Boundaries, data and conservation


Biogeographers take for granted that the footprint of past evolutionary and ecological processes is still evident in the extant distributions of species. Analysis of current species distributions can yield insights into prior events and point to possible future distributional and evolutionary pathways. However, given the ever increasing impact of the human ecological footprint – habitat loss and degradation, species extinctions and population extirpations, artificially introduced species, invasive species, bio-toxins, the impoundment and diversion of water, altered fire regimes, human-forced climate change – we must wonder how much longer it will be before the natural origins of plant and animal distributions become a muddy and indecipherable blur. In many bioregions, the characteristic flora and fauna are being homogenized as humans promote the distribution of certain species – by choice or accident – and remove natural barriers to some gene flows.

But, for now, biogeographers can still productively analyse species location data in cunning ways to reveal significant geographical patterns in biodiversity. A recent paper by Patten and Smith-Patten (2008) analysed bird species lists for forested sites in Meso-America to map significant Meso-American biogeographical boundaries. They measured the dissimilarity between the sites using a distance metric and then applied Monmonier’s algorithm to identify statistically significant boundaries. The results largely confirmed their hypothesis that ‘to the extent geographically isolated regions supported local diversification, this involved history should yield predictions for the placement of biogeographical boundaries’. The complex geological history of the Meso-American landscape was proposed as the primary isolating process (see also García-Moreno et al., 2006).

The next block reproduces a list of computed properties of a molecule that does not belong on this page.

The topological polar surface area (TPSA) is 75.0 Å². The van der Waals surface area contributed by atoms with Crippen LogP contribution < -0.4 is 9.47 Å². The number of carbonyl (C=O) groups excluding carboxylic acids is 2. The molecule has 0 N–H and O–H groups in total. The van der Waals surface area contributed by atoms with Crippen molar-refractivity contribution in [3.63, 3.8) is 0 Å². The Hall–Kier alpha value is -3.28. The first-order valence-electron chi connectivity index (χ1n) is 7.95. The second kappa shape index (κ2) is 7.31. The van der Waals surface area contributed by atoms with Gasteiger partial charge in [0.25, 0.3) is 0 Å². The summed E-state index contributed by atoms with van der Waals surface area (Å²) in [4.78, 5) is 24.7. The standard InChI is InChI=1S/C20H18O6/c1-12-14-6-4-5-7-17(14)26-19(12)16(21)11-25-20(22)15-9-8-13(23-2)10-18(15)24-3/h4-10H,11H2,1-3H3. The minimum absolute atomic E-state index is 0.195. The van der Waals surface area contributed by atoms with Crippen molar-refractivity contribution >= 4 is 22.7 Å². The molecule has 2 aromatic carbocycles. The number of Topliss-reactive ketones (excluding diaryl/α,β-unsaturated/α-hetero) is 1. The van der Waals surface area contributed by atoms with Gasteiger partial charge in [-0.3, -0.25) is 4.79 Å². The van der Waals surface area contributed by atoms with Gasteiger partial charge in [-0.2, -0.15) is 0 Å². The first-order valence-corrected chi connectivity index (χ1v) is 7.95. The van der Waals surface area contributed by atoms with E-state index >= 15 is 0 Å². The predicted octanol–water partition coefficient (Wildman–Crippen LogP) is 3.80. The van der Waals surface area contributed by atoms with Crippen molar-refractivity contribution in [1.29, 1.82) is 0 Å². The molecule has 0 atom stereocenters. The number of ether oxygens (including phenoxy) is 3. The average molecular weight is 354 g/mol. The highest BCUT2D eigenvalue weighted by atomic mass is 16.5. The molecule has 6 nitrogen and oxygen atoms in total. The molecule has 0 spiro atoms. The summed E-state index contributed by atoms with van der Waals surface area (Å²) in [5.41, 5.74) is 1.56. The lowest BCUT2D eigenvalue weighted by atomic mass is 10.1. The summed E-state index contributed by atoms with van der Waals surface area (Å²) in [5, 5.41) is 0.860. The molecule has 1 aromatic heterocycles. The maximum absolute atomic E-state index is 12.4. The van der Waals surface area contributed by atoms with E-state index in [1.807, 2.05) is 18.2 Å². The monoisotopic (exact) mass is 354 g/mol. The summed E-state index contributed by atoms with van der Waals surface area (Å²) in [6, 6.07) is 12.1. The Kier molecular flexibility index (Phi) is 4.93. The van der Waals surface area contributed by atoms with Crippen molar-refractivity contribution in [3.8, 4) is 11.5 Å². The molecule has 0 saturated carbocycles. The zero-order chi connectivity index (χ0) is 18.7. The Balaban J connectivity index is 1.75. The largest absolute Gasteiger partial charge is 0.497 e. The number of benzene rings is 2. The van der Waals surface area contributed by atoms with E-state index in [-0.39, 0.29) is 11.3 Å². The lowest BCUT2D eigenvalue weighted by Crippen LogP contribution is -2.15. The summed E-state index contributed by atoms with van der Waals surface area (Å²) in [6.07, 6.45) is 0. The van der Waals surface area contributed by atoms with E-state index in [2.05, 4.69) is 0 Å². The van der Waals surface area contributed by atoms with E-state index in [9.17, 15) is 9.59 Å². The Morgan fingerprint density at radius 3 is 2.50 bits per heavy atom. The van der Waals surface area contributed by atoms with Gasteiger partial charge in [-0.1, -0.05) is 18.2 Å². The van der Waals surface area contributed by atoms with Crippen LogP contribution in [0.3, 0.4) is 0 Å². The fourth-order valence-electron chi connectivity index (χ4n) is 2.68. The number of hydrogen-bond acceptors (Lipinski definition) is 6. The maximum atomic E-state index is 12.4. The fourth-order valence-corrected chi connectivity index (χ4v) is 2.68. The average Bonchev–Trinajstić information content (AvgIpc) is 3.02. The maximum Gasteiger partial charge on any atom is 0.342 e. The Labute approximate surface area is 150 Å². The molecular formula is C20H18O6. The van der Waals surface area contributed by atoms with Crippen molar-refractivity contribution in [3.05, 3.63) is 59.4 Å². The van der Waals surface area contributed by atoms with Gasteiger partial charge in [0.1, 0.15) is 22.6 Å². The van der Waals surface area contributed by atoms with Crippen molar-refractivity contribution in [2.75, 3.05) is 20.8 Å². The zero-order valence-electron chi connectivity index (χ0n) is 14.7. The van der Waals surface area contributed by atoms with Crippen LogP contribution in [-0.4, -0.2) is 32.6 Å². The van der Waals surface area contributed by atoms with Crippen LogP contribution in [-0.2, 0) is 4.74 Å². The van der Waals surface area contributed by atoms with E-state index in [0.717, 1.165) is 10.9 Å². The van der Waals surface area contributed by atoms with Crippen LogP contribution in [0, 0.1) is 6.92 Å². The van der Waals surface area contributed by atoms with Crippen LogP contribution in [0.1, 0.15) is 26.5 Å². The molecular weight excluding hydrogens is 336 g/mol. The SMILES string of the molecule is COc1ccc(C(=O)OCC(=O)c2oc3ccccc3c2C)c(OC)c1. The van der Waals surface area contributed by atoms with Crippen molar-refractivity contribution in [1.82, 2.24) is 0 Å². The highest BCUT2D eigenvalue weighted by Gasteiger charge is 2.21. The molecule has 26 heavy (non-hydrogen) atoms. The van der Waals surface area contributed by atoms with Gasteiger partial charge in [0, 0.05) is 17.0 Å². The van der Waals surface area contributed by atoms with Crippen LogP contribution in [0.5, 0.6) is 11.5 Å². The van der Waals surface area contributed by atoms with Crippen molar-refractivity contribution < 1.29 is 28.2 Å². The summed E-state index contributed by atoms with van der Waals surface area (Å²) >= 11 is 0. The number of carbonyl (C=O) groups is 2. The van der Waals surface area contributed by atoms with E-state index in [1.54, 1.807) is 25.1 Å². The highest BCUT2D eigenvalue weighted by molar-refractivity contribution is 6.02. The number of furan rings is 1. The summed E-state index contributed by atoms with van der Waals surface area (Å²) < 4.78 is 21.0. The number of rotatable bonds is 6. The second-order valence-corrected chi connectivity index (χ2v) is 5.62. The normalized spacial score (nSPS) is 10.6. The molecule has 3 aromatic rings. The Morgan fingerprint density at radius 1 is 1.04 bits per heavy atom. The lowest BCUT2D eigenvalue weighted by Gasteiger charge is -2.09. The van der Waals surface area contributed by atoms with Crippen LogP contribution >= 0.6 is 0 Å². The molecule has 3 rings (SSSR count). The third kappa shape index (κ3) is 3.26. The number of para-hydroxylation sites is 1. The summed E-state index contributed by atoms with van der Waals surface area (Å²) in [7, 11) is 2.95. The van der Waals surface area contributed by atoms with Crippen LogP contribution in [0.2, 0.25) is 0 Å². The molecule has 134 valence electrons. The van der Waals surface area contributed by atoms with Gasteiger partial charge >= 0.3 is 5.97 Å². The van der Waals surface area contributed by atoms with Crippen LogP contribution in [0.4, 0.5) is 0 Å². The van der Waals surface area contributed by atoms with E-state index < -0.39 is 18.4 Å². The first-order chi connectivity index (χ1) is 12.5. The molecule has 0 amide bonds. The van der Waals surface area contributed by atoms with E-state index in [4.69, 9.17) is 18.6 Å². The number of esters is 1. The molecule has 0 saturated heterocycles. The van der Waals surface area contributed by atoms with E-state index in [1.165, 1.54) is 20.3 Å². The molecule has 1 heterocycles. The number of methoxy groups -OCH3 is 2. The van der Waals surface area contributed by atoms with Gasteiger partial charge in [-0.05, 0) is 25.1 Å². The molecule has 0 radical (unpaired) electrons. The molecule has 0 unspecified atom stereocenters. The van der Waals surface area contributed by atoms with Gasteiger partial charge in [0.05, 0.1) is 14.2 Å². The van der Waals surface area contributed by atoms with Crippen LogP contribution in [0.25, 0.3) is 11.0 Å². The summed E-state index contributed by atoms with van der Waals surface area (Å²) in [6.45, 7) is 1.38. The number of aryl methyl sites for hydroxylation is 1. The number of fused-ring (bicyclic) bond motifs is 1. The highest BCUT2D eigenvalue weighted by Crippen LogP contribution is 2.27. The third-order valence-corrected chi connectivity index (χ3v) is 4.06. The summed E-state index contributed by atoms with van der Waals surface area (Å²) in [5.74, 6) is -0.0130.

Monmonier’s algorithm was first published in the early 1970s (Monmonier, 1973). In the rush to promote novelty, we too often forget the good ideas buried in old papers. So, it is comforting to know that you can’t keep a good method down and some future researcher may yet rediscover the gems buried away in our own long-forgotten papers. I think Monmonier’s algorithm is still useful because it facilitates the explicit geographical analysis of the most common of biological data – species presence data – with a minimum of assumptions. Patten and Smith-Patten are correct to be wary of using numeric methods for biogeographical regionalization based on modelled estimates of species distributions. After all, the accuracy of modelled distributions tends to be correlated with the density of species location data. Monmonier’s algorithm allows a middle course between non-spatial analysis and overly confident spatial modelling.

In their article, Patten and Smith-Patten noted in passing the lack of investment in ongoing biological surveys to fill the geographical gaps in species location data. Adequate field sampling of natural distributions is a necessity if species modelling is to fulfil its potential as a key source of information for biogeographical studies. However, most regions in the tropical world remain poorly surveyed and largely unmonitored. Much will be lost before it is discovered or analysed to reveal the history of the land and its biota. Despite GPS and modern transport making modern field survey a breeze compared with the old days, it seems that field surveys are increasingly seen by institutional bean counters and research funders as an unaffordable luxury. Moreover, many researchers are unable to undertake the field work they know is necessary for additional reasons apart from lack of funds, including geopolitics and competing institutional demands on their time.